Flag of The United States of America
The United States was formed when 13 colonies rose against the British in 1775. They declared their independence from Britain on July 4, 1776. The first flag used by the Americans was an adaptation of the British Red Ensign, known as the “Grand Union Flag,” (see page 12). From this developed the distinctive “Stars and Stripes,” as it known today, which still has the 13 stripes for each of the original colonies to join the Union, and a star for each state which is now part of the USA. The latest star was added on July 4, 1960, after Hawaii became a state in 1959.
A TRULY NATIONAL FLAG The flag of 1777 (see page 12), marked a break with old colonial ties. It became the first of a new kind of flag, one which was truly a national flag in the modern sense. Its basic design and color combination was soon copied by other new nations. The Stars and Stripes is an all-purpose flag, but the USA is rich in flags of many other kinds.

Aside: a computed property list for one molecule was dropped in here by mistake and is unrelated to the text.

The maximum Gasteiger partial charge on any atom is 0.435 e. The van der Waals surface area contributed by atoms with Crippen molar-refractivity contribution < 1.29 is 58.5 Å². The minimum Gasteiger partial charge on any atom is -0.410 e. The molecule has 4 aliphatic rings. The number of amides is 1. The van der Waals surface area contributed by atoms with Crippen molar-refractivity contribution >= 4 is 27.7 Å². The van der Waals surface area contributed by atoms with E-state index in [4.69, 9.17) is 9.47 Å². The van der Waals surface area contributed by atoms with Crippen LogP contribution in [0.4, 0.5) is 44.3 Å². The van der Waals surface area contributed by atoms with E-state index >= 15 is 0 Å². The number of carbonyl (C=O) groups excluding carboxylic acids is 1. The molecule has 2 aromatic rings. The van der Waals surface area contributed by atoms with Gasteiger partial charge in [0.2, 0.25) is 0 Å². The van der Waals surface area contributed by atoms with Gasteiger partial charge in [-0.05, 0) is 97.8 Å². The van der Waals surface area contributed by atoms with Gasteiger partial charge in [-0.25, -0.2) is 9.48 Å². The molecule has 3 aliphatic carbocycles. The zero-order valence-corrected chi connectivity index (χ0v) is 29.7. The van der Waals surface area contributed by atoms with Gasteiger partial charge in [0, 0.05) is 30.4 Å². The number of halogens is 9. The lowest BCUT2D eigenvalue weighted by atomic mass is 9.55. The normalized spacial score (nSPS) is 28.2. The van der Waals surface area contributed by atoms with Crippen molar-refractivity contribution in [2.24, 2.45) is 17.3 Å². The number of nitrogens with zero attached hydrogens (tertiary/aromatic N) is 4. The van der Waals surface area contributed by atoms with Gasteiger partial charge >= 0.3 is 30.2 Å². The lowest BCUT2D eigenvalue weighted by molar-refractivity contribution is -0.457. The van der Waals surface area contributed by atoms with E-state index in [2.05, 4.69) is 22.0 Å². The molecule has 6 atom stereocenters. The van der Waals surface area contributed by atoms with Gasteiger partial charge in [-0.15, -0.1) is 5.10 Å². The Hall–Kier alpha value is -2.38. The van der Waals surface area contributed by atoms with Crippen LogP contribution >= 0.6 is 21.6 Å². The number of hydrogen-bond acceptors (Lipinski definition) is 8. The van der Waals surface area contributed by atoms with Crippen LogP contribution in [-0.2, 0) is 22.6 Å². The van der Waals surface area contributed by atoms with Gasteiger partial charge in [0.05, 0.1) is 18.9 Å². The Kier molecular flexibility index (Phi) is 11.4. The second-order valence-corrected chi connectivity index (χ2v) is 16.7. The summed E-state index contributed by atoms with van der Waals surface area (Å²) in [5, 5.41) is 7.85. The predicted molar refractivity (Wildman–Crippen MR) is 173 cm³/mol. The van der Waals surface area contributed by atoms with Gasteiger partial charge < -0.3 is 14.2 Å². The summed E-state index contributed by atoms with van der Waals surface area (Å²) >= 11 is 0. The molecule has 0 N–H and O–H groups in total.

THE PRESIDENT’S STANDARD The Presidential standard, in use today, contains the President’s version of the national arms, and a ring of 50 stars. The coat of arms depicts a spread eagle holding a shield in the style of the Stars and Stripes, 13 arrows, and 13 olive leaves, indicating the country is prepared for either war or peace. The motto “E Pluribus Unum,” meaning “Out of many, one,” reflects the federal nature of the United States.
The 50 stars stand for each of the current states of the Union If a new state joins the Union a star is added the following July 4 13 stripes stand for the original 13 colonies which formed the United States